The Drawing of the Three—The Prisoner, Chapter 3 (“Contact and Landing”), Section 18

Old McDonald finally succeeds in knocking down the door, and there’s Mr. 3A, as they call him, sitting on the toilet. When asked what he’s doing, Eddie says, “Well, I was taking a crap, but if all you guys got a bad problem, I guess I could wipe myself in the terminal.”

There’s nothing in the toilet, of course. The pilots throw Eddie into the jetway, where the customs guys haul him bodily into the terminal.

What Constant Reader Learns: Eddie’s a cool customer, smart-mouthing the pilot and even making a little sexist banter with the stewardesses. But inside, he can feel Roland inside, ready to take over if Eddie screws up.

Maybe it’s just me but I’m having a lot harder time stopping at the ends of these chapters than I did with The Gunslinger. It feels more like a cohesive story to me, where Gunslinger felt more like an episodic, symbolism-laden narrative. If that makes any sense.


That’s it for this week! Next week—same time, same place—we’ll read “The Tower,” chapter four of The Drawing of the Three’s first big section, “The Prisoner.”

17 comments
Lsana
1. Lsana
I think you've pretty much nailed it. The Gunslinger was a sequential series of shorts all involving the same character. Drawing of Three is three novellas. The breaks between sections are as big as in the first book, but within each section, there is a much more coherent story.

BTW, the constant reader owes me a new cup of coffee for Section 10.

I remember being rather impressed by the stewardesses in this section. Jane was observant enough to spot trouble from Eddie, and Susie was on the ball enough to figure out what sort of trouble it was. It's annoying because they are opposed to our heroes, but I couldn't help admiring them for doing their jobs and doing them well.
Suzanne Johnson
2. SuzanneJohnson
@Lsana--you got the coffee!

You're right about the stewardesses, btw. I should have recognized them as capable women characters...which SK hasn't done much of so far in this series, where women have been a) evil or b) pathetic or c) evil and pathetic.

And I missed Signs The World Has Moved On #5: When's the last time you heard a flight attendant referred to as a stewardess?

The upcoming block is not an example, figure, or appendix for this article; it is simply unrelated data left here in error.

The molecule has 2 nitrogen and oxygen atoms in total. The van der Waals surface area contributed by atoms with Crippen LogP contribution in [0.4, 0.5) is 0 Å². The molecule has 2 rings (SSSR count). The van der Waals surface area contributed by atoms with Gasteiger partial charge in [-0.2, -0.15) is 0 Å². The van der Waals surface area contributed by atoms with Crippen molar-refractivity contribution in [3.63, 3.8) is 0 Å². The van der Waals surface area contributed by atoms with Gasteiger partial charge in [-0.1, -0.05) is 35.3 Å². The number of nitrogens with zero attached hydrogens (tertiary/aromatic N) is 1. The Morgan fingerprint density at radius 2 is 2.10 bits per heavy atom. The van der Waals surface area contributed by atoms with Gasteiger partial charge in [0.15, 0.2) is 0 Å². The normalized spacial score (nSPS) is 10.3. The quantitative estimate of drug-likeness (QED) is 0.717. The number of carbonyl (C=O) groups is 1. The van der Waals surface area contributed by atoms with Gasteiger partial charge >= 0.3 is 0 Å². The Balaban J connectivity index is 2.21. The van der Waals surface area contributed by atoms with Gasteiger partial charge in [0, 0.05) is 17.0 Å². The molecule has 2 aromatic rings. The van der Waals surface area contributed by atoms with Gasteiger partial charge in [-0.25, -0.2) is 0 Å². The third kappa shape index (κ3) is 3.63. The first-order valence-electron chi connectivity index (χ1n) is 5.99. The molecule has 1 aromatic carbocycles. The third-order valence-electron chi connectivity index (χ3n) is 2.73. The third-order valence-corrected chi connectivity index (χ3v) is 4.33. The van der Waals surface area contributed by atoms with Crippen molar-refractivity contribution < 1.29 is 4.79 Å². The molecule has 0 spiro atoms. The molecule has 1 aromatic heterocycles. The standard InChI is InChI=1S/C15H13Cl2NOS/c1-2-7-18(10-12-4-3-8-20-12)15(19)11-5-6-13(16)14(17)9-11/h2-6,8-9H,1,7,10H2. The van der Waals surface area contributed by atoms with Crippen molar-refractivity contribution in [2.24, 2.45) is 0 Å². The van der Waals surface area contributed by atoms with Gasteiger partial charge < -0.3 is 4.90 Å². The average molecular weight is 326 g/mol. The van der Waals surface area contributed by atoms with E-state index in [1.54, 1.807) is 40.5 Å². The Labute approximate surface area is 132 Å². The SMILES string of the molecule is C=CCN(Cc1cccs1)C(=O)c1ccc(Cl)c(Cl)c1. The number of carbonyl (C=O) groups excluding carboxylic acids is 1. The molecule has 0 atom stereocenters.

Steven Halter
3. stevenhalter
I agree. This story pulls you forward much more eagerly than
The Gunslinger. It is difficult to stop.
Eddie did seem to handle it all quite well. It seems that Eddie was a good choice as the first person Roland "meets" through the door. One wonders who/what set up the doors and the ordering of the doors.
Lauren James
4. LaurenJ
This really is an exciting section--and I think it's even harder to put it down on a reread (or it is for me, anyway) because you know there are so many good bits coming. (Very, very mild spoilers: there are more nice bits with food a la the "tooter-fish" sandwich in the next chapter.) I think another reason this goes by so much faster than The Gunslinger is that you finally have these great duelling perspectives--Roland interacted with Jake, but I don't remember ever really having Jake's perspective, or at least not as strongly as we have Eddie's, where he's immediately a person we like, with his own point of view. They strike up a really interesting relationship right off the bat, and that makes for more engaging reading than Roland, Lone Gunsligner and Man of Many Troubles.
Suzanne Johnson
5. SuzanneJohnson
@shalter...Yes, I have wondered that. Who set up the doors? What's pulling the strings as Roland marches toward the Tower? And what's in it for them?

@Lauren...You're right. I don't recall having Jake's perspective either. We had Roland's, and we had Omniscient Narrator's interpretation of Jake. So the interaction between Eddie and Roland is fun--and just the whole way Stephen King sets up this mind-sharing business in a way that works.
Lsana
6. gagecreedlives
This book and the next 2 are King pretty much at his best although this might be around the time he doesnt remember much about his writing. I think it was cujo that he doesnt remember writing but would be interesting to see the timeline.